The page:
Expert Speak India Matters
Published on Dec 29, 2018
Undoubtedly, there is both scope as well as a need for a third front. However, there are many inherent contradictions for such a front to succeed.
Federal Front: Prospects and challenges

After his victory in the recently held assembly elections in which Telangana Rashtra Samithi (TRS) won 88 seats out of total 119, Telangana Chief Minister K. Chandra Shekhar Rao (KCR) has renewed his efforts to form a non-Congress and non-BJP front that he has christened as ‘Federal Front.’

KCR travelled to Bhubaneswar on Sunday, 23 December, to discuss with Odisha Chief Minister Naveen Patnaik the idea of ‘Federal Front’ so that non-BJP and non-Congress regional parties could be brought close to work in tandem. Next day, the Telangana Chief Minister was in Kolkata to meet the West Bengal Chief Minister Mamata Banerjee.

After the meeting, KCR told the media that dialogues over formation of a front would continue. He also claimed that the talks would materialise towards a non-BJP, non-Congress front soon. Neither Patnaik nor Banerjee have given their reactions to their meetings with their Telangana counterpart.

On 26 December, the Telangana Chief Minister was in New Delhi where he met Prime Minister Narendra Modi. The meeting was termed as a mere “courtesy call.” KCR was keen to meet Bahujan Samaj Party (BSP) chief Mayawati and Samajwadi Party’s (SP) Akhilesh Yadav during his stay — but he couldn’t meet them.

While Akhilesh Yadav has informed that he would travel to Hyderabad to meet KCR, the BSP supremo has reportedly not shown much interest. KCR may have to travel to Lucknow to meet her in a show of reverence.

India’s general elections are four months away and the Election Commission is likely to begin the electoral exercise sometime during March next year. In 2014, elections were announced on 5 March 2014; the same was held in nine phases — the first phase held on 7 April and last on 12 May.

Results were announced on 16 May when the BJP-led NDA coalition, led by then then Gujarat Chief Minister Narendra Modi received an unprecedented mandate with 336 seats, and the ruling UPA reduced to 60 Lok Sabha seats with remaining 146 seats going to non-BJP and non-Congress parties.

Telangana Chief Minister strived to float such a front earlier in March this year when he had visited state capitals to get support from regional leaders. KCR visited Kolkata to meet Chief Minister Mamata Banerjee. After the meeting, KCR told the media: “A good beginning has been made to take on the BJP and the Congress.”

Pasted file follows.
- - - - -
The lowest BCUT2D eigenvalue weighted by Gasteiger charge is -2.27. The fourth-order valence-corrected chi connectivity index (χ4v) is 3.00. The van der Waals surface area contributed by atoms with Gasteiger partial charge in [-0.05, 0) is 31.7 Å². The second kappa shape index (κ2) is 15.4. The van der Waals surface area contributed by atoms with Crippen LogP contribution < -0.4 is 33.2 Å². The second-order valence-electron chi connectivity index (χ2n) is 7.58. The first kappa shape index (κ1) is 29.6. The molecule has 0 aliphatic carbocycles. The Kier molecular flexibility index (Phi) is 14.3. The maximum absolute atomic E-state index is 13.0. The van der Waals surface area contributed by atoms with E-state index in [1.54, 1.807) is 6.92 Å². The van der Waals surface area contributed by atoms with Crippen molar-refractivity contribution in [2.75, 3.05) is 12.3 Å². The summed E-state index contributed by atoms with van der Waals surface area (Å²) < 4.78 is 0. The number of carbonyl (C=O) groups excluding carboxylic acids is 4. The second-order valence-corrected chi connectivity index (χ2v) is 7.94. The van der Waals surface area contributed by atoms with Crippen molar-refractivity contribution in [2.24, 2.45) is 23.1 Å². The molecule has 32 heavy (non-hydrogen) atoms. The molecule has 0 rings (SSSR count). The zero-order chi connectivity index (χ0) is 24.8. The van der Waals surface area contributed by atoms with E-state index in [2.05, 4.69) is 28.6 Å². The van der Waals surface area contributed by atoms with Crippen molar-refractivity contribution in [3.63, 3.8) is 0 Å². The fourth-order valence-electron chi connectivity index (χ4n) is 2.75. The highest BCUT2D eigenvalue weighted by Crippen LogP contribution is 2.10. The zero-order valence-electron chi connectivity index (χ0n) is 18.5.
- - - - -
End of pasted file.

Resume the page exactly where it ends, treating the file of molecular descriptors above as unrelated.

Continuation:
West Bengal Chief Minister was more circumspect in her observation and had said: “It is not like whatever Mr Rao has said, I completely agree with that. But let him speak. If something happens you will get to know.”

“Sometimes in politics, situations become such that people have to come together to work. We want a strong front but we are not in hurry,” Banerjee added.

However, much progress wasn’t made because possible partners could not agree on the objectives of a federal front. The idea of a federal front remained in slumber. It has been revived by the TRS chief who has been looking for a national role, essentially wanting to pave way for his son K.T. Rama Rao. K.T. Rama Rao, who won the assembly elections and is the working president of the TRS, was a minister in KCR’s last government.

Left to him, KCR would love to rope in the BJD in Odisha, TMC in West Bengal, BSP and SP in Uttar Pradesh, and possibly AIADMK in Tamil Nadu. KCR is trying to emerge as a kingmaker in case neither the NDA nor the UPA gets a clear majority. KCR’s success or failure depends upon a hung verdict in which case majority of the constituents would leave the front to try grab power.

It is not an easy task as every regional leader has their respective agenda and their own ambitions. For example, both Mayawati as well as Mamata Banerjee see themselves as future prime ministers.

Even KCR sees himself holding a big role in the Centre. KCR requires the idea of a federal front to gain traction, so that he can create a perception in popular mind: that he is not working to create such a front to help the BJP that needs to keep the opposition divided for electoral gains.

Telangana has about 18 per cent minority votes. If a perception came to be created that KCR is close to BJP, minorities may turn their votes in favour of the Congress or other secular parties.

At present, there are many inherent contradictions for such a front to succeed. Undoubtedly, there is both scope as well as the need. Detailed discussions among leaders and academicians have to precede before foundations for such a front can be laid. Much groundwork is required to create a framework in which a federal front can evolve.

KCR has not done anything of this sort. He has embarked upon his political mission for his own political success or survival. It is sheer political expediency. Until now, the entire effort appears to be a one-way traffic only. ‘Federal Front’ seems to be stillborn idea — it may meet failure.

The views expressed above belong to the author(s). ORF research and analyses now available on Telegram! Click here to access our curated content — blogs, longforms and interviews.


Satish Misra

Satish Misra

Satish Misra was Senior Fellow at ORF. He has been a journalist for many years. He has a PhD in International Affairs from Humboldt University ...

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